By Kirsty Hogg
Its exam day!!! After an early class on dash boarding, I head up to my room for a last quick look over my study notes. Feeling confident but apprehensive about what to expect, I head down to the exam waiting area. I’m 20 minutes early for registration and there is already a queue of around 70 people waiting to check in. Autodesk run a tight ship though, so it doesn’t take too long to register, secure my belongings and head back down the corridor to the exam computer lab. There are between 100 to 150 people in this session, all hoping to become certified in their chosen piece of software. As I sit down at a computer the first thing I notice is how incredibly cold the room is…this is going to be a long couple of hours!
It takes around half an hour to get set up with an exam account online, the PC ready with the required software and read through all the exam guidelines. The final step before hitting the exam start button (yes, an actual start button on the software!), is to agree to sign an NDA. Basically, the NDA is to deter candidates from sharing the questions and answers once they leave the exam.
The format of the exam is 35 questions, each involving some work in a model. All the model files are provided in the exam content but rarely was the same model used in two consecutive questions. This is quite annoying, having to open and close models every question. Also, you work with one PC monitor which means constantly minimising windows to read the question instructions and then alter the model. Worst of all is generally the answer you need to give is some form of data from within the model, and in most cases the copy and paste function doesn’t work. This means you have to try and memorise the exact format of the answer and fill out the exam form.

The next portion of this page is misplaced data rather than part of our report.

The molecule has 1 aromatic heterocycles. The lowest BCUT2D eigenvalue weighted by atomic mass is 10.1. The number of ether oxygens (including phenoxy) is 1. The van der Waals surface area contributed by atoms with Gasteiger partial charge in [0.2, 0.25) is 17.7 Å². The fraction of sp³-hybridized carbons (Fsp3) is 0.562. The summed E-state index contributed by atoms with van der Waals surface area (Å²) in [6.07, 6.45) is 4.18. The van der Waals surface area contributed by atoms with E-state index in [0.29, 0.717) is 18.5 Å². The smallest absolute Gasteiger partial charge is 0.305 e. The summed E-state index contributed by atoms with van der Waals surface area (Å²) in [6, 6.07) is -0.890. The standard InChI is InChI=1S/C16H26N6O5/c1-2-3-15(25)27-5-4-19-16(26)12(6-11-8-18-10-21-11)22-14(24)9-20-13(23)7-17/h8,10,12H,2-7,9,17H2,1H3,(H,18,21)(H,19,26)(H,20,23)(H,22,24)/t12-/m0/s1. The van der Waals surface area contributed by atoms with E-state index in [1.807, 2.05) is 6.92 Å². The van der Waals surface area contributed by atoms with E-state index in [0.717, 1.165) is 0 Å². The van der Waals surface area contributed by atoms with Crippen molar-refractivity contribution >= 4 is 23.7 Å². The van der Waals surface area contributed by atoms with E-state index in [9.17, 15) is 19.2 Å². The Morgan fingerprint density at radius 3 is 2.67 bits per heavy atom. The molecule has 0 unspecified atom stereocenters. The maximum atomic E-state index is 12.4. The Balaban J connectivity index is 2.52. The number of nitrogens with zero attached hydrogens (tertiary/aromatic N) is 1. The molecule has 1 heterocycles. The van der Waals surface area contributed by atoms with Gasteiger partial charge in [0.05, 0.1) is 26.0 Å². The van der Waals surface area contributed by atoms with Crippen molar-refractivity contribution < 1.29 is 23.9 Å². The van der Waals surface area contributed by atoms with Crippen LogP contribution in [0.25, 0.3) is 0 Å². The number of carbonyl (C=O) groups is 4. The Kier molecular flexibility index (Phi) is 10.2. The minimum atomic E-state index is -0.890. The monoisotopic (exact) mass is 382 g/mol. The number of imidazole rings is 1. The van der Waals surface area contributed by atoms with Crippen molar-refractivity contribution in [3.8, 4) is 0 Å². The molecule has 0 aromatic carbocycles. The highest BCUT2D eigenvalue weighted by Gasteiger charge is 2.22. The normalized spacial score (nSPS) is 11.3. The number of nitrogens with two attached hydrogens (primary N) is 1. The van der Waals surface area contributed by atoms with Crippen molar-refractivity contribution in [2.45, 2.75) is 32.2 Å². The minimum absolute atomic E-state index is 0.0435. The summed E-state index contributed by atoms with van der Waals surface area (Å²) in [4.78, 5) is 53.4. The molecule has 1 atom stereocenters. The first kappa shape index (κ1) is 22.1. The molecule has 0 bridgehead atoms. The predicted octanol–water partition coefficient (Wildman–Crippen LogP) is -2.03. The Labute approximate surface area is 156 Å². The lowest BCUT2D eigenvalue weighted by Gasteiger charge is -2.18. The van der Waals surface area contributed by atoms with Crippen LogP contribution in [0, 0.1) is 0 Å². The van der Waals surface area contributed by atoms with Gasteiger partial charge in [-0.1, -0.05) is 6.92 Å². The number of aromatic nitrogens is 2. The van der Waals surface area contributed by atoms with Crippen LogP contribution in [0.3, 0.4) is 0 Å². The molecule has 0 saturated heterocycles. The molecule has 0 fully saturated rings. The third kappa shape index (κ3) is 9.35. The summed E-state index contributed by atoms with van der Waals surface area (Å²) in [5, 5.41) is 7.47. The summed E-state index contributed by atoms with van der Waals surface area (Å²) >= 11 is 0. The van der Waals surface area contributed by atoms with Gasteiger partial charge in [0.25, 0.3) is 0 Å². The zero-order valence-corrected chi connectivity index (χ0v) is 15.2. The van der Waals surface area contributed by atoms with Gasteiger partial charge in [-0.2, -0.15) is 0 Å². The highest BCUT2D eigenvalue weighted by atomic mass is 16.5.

I’d spent a few of my weekend’s prior to coming out to the conference studying for the certification exam, so I didn’t find what the actual questions were asking too difficult. However, the head scratching part of the exam was the little booby traps that they had thrown into the models! To do what read as a relatively straight forward question, turned into a whole other problem once you got into the model file.
There are actually two types of certification you can do and browsing the two synopsis’ you don’t see a huge difference between what I took; the Professional Certification, and the other exam; User Certification. Having now taken the Professional Certification exam, I would imagine the difference would be the booby trap questions! You basically need to be able to fix a broken model in whatever form that takes. It could be a simple issue to do with visibility locks or something hidden deep down the list of “why won’t my model work” solutions.
By the time I had completed all 35 questions (not only was I absolutely freezing) I was fairly confident I had passed. After one final check through my answers, I hit the submit button to retrieve my results. I’m obviously extremely pleased to have gained certification and am now looking at trying for the electrical version of the program. It felt like a massive achievement for me on the actual day, mainly because of the 100 or so people that started their certification exams, well over 50% of them gave up and walked out after 20 minutes. I’m not the type of person that usually feels particularly proud of these types of accomplishments, but seeing how many other people appeared to struggle, it did give me a sense of pride for the rest of the afternoon!
We’ve come to the end of my review of the Autodesk University Conference 2019. Click here to read my review of this unique opportunity to progress our knowledge and experience as BIM Managers.